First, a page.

Butterflies Are Free, So How Can You Attract Them?

— Written By Bill Hanlin and last updated by JoAnne Gryder
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butterfliesThis year, we are seeing an abundance of butterflies in the area. These colorful insects make a beautiful addition to the landscape which is why many gardeners attempt to attract them by adding certain plants to the yard. Here are some recommendations from the experts to help attract butterflies to your landscape.

First and foremost, have nice showy flowers that are a good nectar source. Butterflies are attracted to red, orange, yellow, pink and purple flowers in particular, however the white flowering butterfly bush in my yard also has plenty of butterflies. These flowers should also have short flower tubes so the butterfly can feed on the nectar. You will also want to have different plants blooming throughout the season so butterflies can have a continuous supply of nectar.

Plants used to attract butterflies should be placed in full sun. Most butterflies feed only in full sun and concentrate their feeding from mid morning until mid afternoon. Butterflies will also use the sun to warm themselves on cool mornings

Another way to attract butterflies is to have something for their caterpillar young to feed on. Many butterfly species are very picky about where they lay their eggs. Monarch butterflies prefer to lay their eggs on milkweed, while the very abundant eastern tiger swallowtails like to lay their eggs on wild black cherries, ash, and tulip trees. Of course, you are going to have to tolerate feeding damage caused by the caterpillars.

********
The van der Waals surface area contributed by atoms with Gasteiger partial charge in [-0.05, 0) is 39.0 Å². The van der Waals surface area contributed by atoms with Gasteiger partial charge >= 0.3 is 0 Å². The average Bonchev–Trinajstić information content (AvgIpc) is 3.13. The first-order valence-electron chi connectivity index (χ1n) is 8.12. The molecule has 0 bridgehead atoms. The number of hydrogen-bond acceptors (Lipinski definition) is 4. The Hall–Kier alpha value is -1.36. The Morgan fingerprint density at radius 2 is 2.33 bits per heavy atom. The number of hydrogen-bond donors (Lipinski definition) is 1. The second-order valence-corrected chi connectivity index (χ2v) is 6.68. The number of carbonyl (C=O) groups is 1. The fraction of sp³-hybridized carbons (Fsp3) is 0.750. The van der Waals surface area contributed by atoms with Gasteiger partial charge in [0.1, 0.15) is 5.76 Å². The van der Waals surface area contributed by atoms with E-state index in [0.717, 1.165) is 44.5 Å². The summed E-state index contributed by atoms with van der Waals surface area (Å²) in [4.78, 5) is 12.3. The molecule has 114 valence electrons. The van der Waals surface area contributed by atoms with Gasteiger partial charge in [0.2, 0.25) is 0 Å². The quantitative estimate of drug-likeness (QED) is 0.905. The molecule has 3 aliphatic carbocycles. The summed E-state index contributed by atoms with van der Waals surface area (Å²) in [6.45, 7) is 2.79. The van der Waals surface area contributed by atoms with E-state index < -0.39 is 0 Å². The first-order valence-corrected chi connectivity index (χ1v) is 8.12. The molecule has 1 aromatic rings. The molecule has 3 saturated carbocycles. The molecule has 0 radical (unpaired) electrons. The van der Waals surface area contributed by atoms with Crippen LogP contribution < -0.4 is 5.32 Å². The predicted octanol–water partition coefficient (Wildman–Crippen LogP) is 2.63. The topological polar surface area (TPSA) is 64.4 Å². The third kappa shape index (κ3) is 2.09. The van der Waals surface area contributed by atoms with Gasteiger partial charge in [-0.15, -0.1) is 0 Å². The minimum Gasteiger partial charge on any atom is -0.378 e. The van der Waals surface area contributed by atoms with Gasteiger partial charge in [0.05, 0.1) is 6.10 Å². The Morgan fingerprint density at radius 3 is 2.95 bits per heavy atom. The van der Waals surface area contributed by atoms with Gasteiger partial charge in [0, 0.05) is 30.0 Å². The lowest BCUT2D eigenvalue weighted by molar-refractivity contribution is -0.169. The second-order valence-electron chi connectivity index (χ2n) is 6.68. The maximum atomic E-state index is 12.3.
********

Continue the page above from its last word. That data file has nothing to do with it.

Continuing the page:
The web has a wealth of information on which plants are hosts for both adult and caterpillar butterfly species. The NC State horticultural department has a list of plants at https://www.ces.ncsu.edu/depts/hort/consumer/factsheets/butterflies.

Lastly, never use insecticides on, or around, plants used for attracting butterflies. Butterflies, and their young, are susceptible to a wide variety of insecticides. Even the relatively mild insecticide Bacillus thuringiensis, which is used by many vegetable gardeners, is lethal to caterpillars.